Featured Research

from universities, journals, and other organizations

Rise in heart attacks after Hurricane Katrina persisted six years later

Date:
March 18, 2014
Source:
Tulane University
Summary:
Lingering stress from major disasters can damage health years later, according to a new study that found a three-fold spike in heart attacks continued in New Orleans six years after Hurricane Katrina. Researchers also found a lasting disruption in the timing of heart attacks in the six years after the storm with significantly more incidents occurring on nights and weekends, which are typically times hospitals see fewer admissions for heart attacks.

Dr. Anand Irimpen, an associate professor of medicine for the Tulane Heart and Vascular Institute and chief, cardiology section, Southeast Louisiana Veterans Health Care System.
Credit: Paula Burch-Celentano, Tulane University

Lingering stress from major disasters can damage health years later, according to a new Tulane University study that found a three-fold spike in heart attacks continued in New Orleans six years after Hurricane Katrina.

Researchers also found a lasting disruption in the timing of heart attacks in the six years after the storm with significantly more incidents occurring on nights and weekends, which are typically times hospitals see fewer admissions for heart attacks.

The research, which will be published in the journal Mayo Clinic Proceedings, is an update of an ongoing study tracking the increases in admissions for heart attacks at Tulane Medical Center in downtown New Orleans after Hurricane Katrina. The new study confirmed the increase persisted even six years later.

"Prior to Hurricane Katrina, about 0.7 percent of the patients we were treating in our medical center were suffering from myocardial infarctions (heart attacks)," said lead author Dr. Matthew Peters, internal medicine resident at Tulane University School of Medicine. "This increased to about 2 percent in first three years after Katrina and continued to increase to almost 3 percent in years four through six after the storm."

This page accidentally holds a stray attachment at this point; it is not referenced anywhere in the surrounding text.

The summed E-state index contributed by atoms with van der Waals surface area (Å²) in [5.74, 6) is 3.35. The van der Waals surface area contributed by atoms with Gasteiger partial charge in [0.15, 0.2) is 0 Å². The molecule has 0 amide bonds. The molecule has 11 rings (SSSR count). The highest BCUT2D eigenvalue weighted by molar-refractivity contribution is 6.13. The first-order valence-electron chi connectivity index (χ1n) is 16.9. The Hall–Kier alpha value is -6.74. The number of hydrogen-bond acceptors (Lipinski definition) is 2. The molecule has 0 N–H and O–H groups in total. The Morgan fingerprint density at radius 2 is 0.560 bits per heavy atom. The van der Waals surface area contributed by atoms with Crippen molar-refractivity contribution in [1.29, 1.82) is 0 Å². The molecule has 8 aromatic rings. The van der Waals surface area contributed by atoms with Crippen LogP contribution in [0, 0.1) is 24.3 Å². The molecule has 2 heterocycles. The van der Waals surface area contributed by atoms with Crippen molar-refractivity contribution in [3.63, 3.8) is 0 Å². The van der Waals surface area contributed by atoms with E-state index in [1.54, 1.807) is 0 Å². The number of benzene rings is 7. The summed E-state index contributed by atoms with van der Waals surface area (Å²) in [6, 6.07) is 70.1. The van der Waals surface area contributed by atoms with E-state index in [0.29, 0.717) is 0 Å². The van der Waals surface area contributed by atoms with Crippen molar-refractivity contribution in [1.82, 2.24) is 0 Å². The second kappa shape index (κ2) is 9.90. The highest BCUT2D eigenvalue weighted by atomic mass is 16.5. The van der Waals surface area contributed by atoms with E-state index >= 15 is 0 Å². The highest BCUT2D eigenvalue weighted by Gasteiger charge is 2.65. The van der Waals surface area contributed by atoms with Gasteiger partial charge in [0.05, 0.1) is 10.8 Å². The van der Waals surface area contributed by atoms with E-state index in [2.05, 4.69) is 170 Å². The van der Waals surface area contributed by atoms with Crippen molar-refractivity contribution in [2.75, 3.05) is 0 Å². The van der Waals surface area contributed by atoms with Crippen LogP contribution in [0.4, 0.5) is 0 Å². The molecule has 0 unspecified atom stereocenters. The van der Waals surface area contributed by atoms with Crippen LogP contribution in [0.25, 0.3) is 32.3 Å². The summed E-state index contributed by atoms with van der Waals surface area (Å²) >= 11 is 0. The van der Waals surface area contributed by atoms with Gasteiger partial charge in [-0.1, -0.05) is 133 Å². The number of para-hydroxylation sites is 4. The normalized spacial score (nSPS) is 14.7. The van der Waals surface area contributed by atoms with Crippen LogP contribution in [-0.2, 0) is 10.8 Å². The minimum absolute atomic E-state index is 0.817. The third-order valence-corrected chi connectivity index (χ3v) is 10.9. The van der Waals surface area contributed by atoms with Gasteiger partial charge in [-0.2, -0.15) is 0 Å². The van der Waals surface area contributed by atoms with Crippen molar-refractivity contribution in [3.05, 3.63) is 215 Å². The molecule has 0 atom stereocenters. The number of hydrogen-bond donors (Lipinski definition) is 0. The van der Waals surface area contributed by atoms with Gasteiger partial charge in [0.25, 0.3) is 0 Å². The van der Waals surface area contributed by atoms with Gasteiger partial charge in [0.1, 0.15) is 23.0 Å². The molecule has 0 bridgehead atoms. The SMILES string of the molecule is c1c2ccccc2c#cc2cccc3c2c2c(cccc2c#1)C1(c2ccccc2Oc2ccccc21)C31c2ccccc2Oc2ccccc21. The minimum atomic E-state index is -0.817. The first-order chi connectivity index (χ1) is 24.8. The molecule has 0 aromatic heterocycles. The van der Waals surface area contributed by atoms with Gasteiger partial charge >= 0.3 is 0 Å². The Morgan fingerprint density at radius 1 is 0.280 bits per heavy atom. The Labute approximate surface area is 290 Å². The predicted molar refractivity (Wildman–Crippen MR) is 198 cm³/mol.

The hospital had 1,177 heart attack cases during the six years after the storm, representing 2.4 percent of patient admissions; only 0.7 percent of its patients were admitted for heart attacks two years before Katrina.

Researchers attribute the increase to several factors, most notably chronic stress, higher unemployment and greater risk factors for heart disease, such as increased rates of smoking, substance abuse, psychiatric disorders and noncompliance in taking prescribed medications.

"We found more patients without insurance, who were unemployed and more who had a previous history of coronary artery disease, showing us that the milieu of patients was a sicker population," said senior author Dr. Anand Irimpen, an associate professor of medicine for the Tulane Heart and Vascular Institute and chief, cardiology section, Southeast Louisiana Veterans Health Care System.


Story Source:

The above story is based on materials provided by Tulane University. Note: Materials may be edited for content and length.


Cite This Page:

Tulane University. "Rise in heart attacks after Hurricane Katrina persisted six years later." ScienceDaily. ScienceDaily, 18 March 2014. <www.sciencedaily.com/releases/2014/03/140318113634.htm>.
Tulane University. (2014, March 18). Rise in heart attacks after Hurricane Katrina persisted six years later. ScienceDaily. Retrieved July 22, 2014 from www.sciencedaily.com/releases/2014/03/140318113634.htm